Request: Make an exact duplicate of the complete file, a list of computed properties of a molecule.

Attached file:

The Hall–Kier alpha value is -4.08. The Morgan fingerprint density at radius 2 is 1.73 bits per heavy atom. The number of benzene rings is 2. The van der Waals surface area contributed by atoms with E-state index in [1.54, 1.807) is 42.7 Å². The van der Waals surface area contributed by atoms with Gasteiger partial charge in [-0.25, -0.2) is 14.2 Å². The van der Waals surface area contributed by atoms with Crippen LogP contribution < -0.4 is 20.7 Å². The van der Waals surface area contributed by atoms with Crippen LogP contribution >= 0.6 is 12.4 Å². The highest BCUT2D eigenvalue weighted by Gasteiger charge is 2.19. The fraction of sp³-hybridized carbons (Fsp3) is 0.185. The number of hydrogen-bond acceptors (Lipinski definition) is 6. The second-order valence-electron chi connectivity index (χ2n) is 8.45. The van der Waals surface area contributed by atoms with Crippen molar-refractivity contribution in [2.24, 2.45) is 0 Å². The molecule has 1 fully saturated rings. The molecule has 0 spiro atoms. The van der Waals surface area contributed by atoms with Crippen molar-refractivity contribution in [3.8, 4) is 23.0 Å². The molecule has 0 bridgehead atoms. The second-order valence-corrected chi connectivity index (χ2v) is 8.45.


The Hall–Kier alpha value is -4.08. The Morgan fingerprint density at radius 2 is 1.73 bits per heavy atom. The number of benzene rings is 2. The van der Waals surface area contributed by atoms with E-state index in [1.54, 1.807) is 42.7 Å². The van der Waals surface area contributed by atoms with Gasteiger partial charge in [-0.25, -0.2) is 14.2 Å². The van der Waals surface area contributed by atoms with Crippen LogP contribution < -0.4 is 20.7 Å². The van der Waals surface area contributed by atoms with Crippen LogP contribution >= 0.6 is 12.4 Å². The highest BCUT2D eigenvalue weighted by Gasteiger charge is 2.19. The fraction of sp³-hybridized carbons (Fsp3) is 0.185. The number of hydrogen-bond acceptors (Lipinski definition) is 6. The second-order valence-electron chi connectivity index (χ2n) is 8.45. The van der Waals surface area contributed by atoms with Crippen molar-refractivity contribution in [2.24, 2.45) is 0 Å². The molecule has 1 fully saturated rings. The molecule has 0 spiro atoms. The van der Waals surface area contributed by atoms with Crippen molar-refractivity contribution in [3.8, 4) is 23.0 Å². The molecule has 0 bridgehead atoms. The second-order valence-corrected chi connectivity index (χ2v) is 8.45.